The origins of Nucleus lay in late- 60s Toronto combo The Lords Of London. They were a popular live attraction and appeared at the Canadian National Exhibition in Toronto, which ran from 15th August to 2nd September 1967, alongside The Guess Who and Kensington Market, as well as US bands including Moby Grape…
Another masterpiece of British jazz reissued on Universal's outstanding Impressed Re-pressed series, where it joins other long unavailable classics such as Amancio D'Silva's Integration , reviewed last month. Recorded in '69, Greek Variations & Other Aegean Exercises is irresistible on two counts. First, for its daringly conceived and brilliantly performed music, inspired by Greek folk songs and instrumental textures and deep enough to reveal all its treasures only after many repeated listenings. Second, for being recorded at the moment when the Don Rendell/Ian Carr Quintet, a major force in British straight-ahead jazz since '62, had broken up and Carr's equally influential jazz-rock band Nucleus was rising from the ashes.
An amazing collection of rarities for one of the most important bands of Italian 70′s prog-rock: Garybaldi. This anthology contains a track that was meant to be included in their Gleemen debut, some live and alternate versions recorded between 1969 and 1998, and an amazing gem, three live tracks recorded during the Naples Be-In festival of 1973, one of the very few testimonies of those legendary festivals, as in those times no one used to record gigs in Italy! The artwork has been entirely conceived by Matteo Guarnaccia, one of the most important psychedelic painters in Italy: inspired by the famous "Nuda" cover art, he draw a marvellous triple gatefold artwork. The CD is accompanied with a DVD full of images of the band and documentaries shot in the 70s.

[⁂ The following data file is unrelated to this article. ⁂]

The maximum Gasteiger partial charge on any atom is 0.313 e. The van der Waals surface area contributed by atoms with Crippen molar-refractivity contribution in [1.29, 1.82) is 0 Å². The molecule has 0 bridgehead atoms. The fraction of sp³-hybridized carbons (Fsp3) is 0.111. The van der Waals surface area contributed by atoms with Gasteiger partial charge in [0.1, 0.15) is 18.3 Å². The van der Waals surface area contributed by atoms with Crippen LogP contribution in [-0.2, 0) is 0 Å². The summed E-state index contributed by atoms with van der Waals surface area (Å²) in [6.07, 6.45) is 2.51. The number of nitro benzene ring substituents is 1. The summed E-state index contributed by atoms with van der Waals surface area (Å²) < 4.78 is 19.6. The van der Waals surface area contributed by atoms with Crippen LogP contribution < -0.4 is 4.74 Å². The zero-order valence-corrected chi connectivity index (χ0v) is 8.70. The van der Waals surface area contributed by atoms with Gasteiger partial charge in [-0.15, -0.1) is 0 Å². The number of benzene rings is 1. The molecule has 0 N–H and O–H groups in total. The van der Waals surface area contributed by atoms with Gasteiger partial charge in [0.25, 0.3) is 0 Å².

Way Back When finds Surman on baritone and soprano saxophones, joined by John Taylor on electric piano, Brian Odgers on electric bass, John Marshall on drums and, on two tracks, alto saxophonist Mike Osborne. This one-day session was, in Surman's words, "a sort of 'farewell' jam session," held before Surman moved to continental Europe to join bassist Barre Phillips and drummer Stu Martin for the groundbreaking free jazz unit known as the Trio.